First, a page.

This guide describes Database Verifications that cover the United States. Learn about international Database Verifications here.
When you view a completed Database Verification, you see a match result for each piece of information about a user (such as first name, last name, or birthdate). For example, a match result might say that a user's first name was a "full" match.
Each match result tells you whether a piece of information about a user matches information in a known database. You can specify what it means for information to "match", using rules we call match requirements.
Below, we'll cover:
- Role of match requirements: How match requirements fit into the bigger picture of a Database Verification.
- Match requirement settings: Each match requirement has a comparison method, and a required match level. Persona provides strong default settings for each field you can collect in a Database Verification, but you can adjust these settings if you wish.
- Possible match results: Match results can be "full", "partial", "missing", or "none." Learn what each of these results mean.
- Example match result: Learn how to interpret an example match result in the Persona Dashboard.
Match requirements are one of the settings you can configure in a Database Verification. Learn about other settings here. Match requirements are relevant to two commonly-used Verification checks, the Identity Comparison and Inquiry Comparison Verification checks.
Here are two things to know about how match requirements work:
- Match requirements are defined per-field: You can configure different match requirements for each piece of information about a user. For example, you can require their last name to match more closely to a known database, than their street name.
- You can specify multiple match requirements for one field: For each field, you can specify one or more match requirements. As long as one match requirement is met, the field will be considered a "match."
Under the hood, a single match requirement has a comparison method, and a required match level.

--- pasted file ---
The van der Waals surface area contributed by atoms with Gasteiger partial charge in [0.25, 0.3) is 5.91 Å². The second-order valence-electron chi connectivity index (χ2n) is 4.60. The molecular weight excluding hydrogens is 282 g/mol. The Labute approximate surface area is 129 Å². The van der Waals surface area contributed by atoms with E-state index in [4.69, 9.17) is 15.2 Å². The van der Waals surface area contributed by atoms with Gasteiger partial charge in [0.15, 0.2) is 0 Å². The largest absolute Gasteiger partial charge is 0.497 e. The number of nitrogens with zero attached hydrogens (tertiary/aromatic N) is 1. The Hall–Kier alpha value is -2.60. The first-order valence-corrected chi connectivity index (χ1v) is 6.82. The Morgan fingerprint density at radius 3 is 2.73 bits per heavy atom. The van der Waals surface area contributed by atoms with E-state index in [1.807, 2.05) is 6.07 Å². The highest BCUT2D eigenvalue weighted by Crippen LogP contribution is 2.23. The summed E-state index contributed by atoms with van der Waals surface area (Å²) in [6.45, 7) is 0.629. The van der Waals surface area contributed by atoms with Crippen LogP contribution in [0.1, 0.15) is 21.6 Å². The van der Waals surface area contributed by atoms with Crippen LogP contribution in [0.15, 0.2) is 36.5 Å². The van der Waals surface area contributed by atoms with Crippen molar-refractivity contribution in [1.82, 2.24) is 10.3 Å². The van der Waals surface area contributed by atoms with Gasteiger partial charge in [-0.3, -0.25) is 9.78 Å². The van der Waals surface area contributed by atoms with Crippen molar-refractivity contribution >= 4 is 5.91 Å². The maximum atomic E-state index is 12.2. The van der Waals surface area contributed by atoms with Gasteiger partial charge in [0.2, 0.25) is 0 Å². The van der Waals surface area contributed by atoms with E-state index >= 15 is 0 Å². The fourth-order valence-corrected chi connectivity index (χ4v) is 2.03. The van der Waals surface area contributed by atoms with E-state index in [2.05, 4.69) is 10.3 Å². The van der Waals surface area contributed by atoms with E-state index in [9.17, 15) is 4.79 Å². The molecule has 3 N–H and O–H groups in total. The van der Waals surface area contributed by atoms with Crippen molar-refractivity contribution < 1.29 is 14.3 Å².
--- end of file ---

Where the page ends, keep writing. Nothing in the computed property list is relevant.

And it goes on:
What logic do we use to "compare" a user's input with the information in a known database? The comparison method answers this question.
Persona provides standard comparison methods. Some methods work on strings; some methods works on dates or addresses.
Here are some examples:
- Tokenization: Tokenization splits strings with whitespaces or hyphens into tokens and considers a partial match of at least one taken matches. For example, "Mary-Anne" would have 1 token match with "Mary". By default a partial match is 1 token.
- Nickname matching: Determines if one string is a nickname of another string. For example, "Jim" is a nickname for "James".
- String difference: Determines if the edit distance between two strings is less than a specified threshold. For example, "Jim" and "Jin" have an edit distance of 1.
- String similarity: Uses matching algorithms to determine whether the similarity score between two strings is above a specified threshold.
- Date similarity: Determines whether two dates are the same. By default, a partial match here means that 2 out of 3 parts of a date—day, month, year—matched.
The required match level specifies how strict the comparison is. There are a few options:
- Full: The information must match exactly.
- Partial: The information must match, with room for slight differences.
- You might hear a partial match referred to as a "fuzzy match".
- None: The information does not need to match. This setting be useful if you want to collect a field only for informational purposes, and don't need it to match against a known database.
Depending on the comparison method, there may be additional settings. Two common examples are:
- Threshold for partial match: For some comparison methods, you can specify the boundary for what qualifies as a partial match.
- For example, for string difference, you can specify how many characters of difference there can be (e.g. up to 2 characters off to be considered a partial match).
- Threshold for full match: Similar to the above, but for a full match.
If you want to adjust match requirements, reach out to your Customer Success Manager or email@example.com.
A match result tells you whether a piece of information about a user (such as first name, last name, or birthdate) matched information in a known database, according to the match requirements.
A match result can be one of the following:
- Full: A full match, as defined by the match requirements.
- Partial: A partial match, as defined by the match requirements.
- None: No record matched, as defined by the match requirements.
- Missing: Persona was unable to find information about this field from a known database.
Here's an example of what a match result looks like in the Persona Dashboard.
The First Name field shows a full match.
The tooltip next to the match result shows each of the match requirements for this field. There are five match requirements.
For example, the first match requirement here is:
- Comparison method: String similarity
- Required match level: Partial
Four of the five match requirements passed. They have a green check mark next to them.
One match requirement did not pass: Nickname matching.
As mentioned earlier, if you specify multiple match requirements, as long as one match requirement is met, the field will be considered a "match."
Here, one of the match requirements produced a full match. So, the overall result is a full match.